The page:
Jeddi says: “I don’t know why TMS is not being used to treat depression in the NHS more widely. In the private sector, they are using it for a whole range of conditions, including tinnitus and general pain management.”

According to Dr Alex O’Neill-Kerr from the
 Royal College of Psychiatrists, around 30 per cent of depressed patients who have TMS treatment face no symptoms of depression afterwards, while others say depressive symptoms are significantly reduced.

Several research studies also show that repetitive TMS can control neuropathic pain and fibromyalgia (a condition characterised by pain throughout the body).

One study by neuroscientists at the US university of Stanford found that pain was reduced by as much as 50 per cent after a daily dose of TMS for four weeks.

TMS in action in the US

TMS in action in the US

Further studies report 30 to 40 per cent reductions. As yet, however, official guidelines supporting TMS are limited. NICE says TMS for depression shows no major safety concerns, while the evidence on its efficacy in the short term is adequate, although the clinical response is variable.

“Repetitive TMS for depression may be
used with normal arrangements for clinical governance and audit,” it states.

The Food and Drug Administration (FDA) has issued similar guidelines in the US, where TMS usage is significantly more widespread than in the UK.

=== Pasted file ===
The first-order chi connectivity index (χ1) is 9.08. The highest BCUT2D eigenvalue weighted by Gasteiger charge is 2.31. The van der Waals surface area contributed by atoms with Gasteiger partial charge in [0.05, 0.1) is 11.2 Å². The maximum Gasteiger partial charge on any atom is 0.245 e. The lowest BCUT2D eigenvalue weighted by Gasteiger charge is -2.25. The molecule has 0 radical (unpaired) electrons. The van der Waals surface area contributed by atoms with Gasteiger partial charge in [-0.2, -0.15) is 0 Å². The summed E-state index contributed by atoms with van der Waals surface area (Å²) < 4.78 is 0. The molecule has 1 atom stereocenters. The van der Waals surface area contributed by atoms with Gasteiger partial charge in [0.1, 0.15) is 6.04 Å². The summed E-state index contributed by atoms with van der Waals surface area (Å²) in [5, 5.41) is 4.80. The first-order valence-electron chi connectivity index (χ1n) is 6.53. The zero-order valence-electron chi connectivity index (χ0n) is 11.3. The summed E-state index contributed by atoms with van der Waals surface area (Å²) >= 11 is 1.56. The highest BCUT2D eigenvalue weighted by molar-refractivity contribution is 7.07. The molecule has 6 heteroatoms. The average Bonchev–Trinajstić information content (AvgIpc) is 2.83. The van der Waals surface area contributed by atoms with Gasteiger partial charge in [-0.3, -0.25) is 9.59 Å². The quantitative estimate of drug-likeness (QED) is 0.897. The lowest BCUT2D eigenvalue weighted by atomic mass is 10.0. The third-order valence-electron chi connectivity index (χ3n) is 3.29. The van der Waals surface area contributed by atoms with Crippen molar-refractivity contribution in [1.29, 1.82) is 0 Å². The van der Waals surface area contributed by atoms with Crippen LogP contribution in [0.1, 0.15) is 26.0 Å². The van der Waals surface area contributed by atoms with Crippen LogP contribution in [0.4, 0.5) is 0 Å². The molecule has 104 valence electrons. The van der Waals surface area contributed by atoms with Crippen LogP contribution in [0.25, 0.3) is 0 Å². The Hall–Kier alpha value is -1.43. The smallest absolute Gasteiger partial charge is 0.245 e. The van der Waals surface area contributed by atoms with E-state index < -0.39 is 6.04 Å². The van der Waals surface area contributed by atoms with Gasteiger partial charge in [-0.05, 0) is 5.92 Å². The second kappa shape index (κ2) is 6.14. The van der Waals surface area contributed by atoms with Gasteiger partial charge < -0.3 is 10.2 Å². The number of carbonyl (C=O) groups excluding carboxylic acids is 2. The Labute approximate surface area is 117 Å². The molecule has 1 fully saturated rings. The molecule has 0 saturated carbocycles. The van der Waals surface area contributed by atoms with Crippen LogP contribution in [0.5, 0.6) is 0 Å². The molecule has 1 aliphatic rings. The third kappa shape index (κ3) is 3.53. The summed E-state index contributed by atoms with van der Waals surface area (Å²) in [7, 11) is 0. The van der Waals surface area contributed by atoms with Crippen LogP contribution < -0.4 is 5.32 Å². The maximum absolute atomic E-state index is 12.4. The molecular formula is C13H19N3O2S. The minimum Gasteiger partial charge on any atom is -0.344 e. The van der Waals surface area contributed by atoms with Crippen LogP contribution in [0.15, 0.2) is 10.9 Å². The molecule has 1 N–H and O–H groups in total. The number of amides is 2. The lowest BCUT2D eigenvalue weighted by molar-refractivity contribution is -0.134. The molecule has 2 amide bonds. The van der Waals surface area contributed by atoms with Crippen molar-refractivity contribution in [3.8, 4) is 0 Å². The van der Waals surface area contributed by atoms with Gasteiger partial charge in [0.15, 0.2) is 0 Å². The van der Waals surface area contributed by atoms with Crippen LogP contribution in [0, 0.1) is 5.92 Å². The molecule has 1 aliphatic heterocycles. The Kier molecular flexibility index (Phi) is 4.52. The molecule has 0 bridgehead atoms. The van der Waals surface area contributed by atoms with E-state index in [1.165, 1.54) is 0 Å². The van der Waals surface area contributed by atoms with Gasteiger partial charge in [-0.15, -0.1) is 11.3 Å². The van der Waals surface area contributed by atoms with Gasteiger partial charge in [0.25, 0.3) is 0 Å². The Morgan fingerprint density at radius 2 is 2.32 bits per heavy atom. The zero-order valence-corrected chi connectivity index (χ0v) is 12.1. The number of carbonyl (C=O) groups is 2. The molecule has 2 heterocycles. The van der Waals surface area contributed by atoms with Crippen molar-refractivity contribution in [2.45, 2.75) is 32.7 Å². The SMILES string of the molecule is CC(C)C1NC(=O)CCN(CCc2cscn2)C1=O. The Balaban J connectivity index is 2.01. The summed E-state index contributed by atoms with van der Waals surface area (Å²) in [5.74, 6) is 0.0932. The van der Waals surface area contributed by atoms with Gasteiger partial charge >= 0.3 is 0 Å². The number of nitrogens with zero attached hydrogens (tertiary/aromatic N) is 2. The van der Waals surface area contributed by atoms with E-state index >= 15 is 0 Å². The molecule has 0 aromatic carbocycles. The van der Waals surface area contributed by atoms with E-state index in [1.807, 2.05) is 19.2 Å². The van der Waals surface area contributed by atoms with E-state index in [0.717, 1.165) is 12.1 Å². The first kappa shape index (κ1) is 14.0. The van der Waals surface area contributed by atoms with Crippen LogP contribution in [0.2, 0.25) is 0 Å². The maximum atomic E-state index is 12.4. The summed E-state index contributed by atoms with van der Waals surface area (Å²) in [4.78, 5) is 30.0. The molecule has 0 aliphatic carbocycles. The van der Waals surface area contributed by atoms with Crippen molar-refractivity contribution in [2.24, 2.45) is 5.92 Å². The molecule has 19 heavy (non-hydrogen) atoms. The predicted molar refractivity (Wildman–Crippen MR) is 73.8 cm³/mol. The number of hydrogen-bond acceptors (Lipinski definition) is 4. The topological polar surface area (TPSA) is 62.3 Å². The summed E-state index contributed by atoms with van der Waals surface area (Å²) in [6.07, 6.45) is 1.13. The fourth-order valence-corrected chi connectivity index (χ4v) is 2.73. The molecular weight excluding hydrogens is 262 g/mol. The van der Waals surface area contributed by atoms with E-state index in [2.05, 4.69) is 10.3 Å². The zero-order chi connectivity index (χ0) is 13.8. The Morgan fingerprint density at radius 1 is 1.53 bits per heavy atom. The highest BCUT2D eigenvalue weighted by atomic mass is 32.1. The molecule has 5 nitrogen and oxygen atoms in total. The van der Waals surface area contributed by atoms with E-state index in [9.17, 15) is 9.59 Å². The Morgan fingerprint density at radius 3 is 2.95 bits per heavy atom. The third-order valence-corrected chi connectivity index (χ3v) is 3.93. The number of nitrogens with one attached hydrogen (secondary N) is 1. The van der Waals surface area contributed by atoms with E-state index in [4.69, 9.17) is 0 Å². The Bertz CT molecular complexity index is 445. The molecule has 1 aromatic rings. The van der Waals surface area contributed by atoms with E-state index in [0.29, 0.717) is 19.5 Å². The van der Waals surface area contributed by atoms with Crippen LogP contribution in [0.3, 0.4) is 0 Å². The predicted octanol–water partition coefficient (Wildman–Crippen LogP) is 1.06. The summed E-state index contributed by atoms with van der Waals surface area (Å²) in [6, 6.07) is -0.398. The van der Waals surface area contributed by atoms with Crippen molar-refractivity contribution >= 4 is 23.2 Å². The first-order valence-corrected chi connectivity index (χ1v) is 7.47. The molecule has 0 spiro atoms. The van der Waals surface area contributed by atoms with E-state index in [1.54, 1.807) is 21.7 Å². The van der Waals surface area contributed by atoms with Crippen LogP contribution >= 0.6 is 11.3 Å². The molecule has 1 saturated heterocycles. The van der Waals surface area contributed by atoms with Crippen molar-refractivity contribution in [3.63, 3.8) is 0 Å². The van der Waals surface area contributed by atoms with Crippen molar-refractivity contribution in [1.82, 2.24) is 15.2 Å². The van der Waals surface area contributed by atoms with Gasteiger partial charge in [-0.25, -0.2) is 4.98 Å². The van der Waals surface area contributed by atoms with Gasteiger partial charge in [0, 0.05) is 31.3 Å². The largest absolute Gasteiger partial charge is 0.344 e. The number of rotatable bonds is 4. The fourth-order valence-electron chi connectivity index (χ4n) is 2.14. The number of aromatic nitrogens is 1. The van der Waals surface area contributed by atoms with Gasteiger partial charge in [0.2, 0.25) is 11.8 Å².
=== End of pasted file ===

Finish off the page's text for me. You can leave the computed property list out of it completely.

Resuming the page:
Healthcare body Cochrane – which scrutinises the case for treatments and therapies – reflects these conclusions in various papers.

Its report suggest there is insufficient evidence for TMS as a treatment for motor neurone disease (2013) and epileptic seizure reduction (2016).

Its 2002 review into TMS and depression said there was no strong evidence but also that small sample sizes did not exclude the possibility of benefit. Given developments in the years since, a new review is likely to be published soon.

Jeddi says: “I don’t see anything holding back TMS in the UK except a lack of research. Unlike anywhere else, practice follows evidence from absolutely robust research.

“It’s going to take time for that to mature but once it does I’m convinced the UK will lead the way with this technology. More and more people are getting involved and I even know of a few psychiatrists who have left their profession to focus solely on TMS.

“It is gathering pace and there are people here who are extremely motivated to prove what it can do.”

In terms of stroke treatment, TMS offers lots of potential but more research is also needed here.

One theory, currently being investigated by the University of Cincinnati, involves using TMS to reduce activity on a stroke patient’s non-injured side of the brain to give the injured side a better chance of recovery.

TMS also seems to be a promising intervention to reduce spasticity in patients with MS, stroke, cerebral palsy and spinal cord injury.

As noted in a 2014 report (Gunduz, Kumru and Pascual-Leone), clinical applicability needs to be confirmed in well-designed trials with bigger sample size and longer-term follow-up.

Even with more evidence from such research, the price of implementing TMS might also be a stumbling block to widespread usage in the NHS.

TMS systems currently cost £120,000 to £150,000, with further investment required in training or taking on specialist personnel to operate it.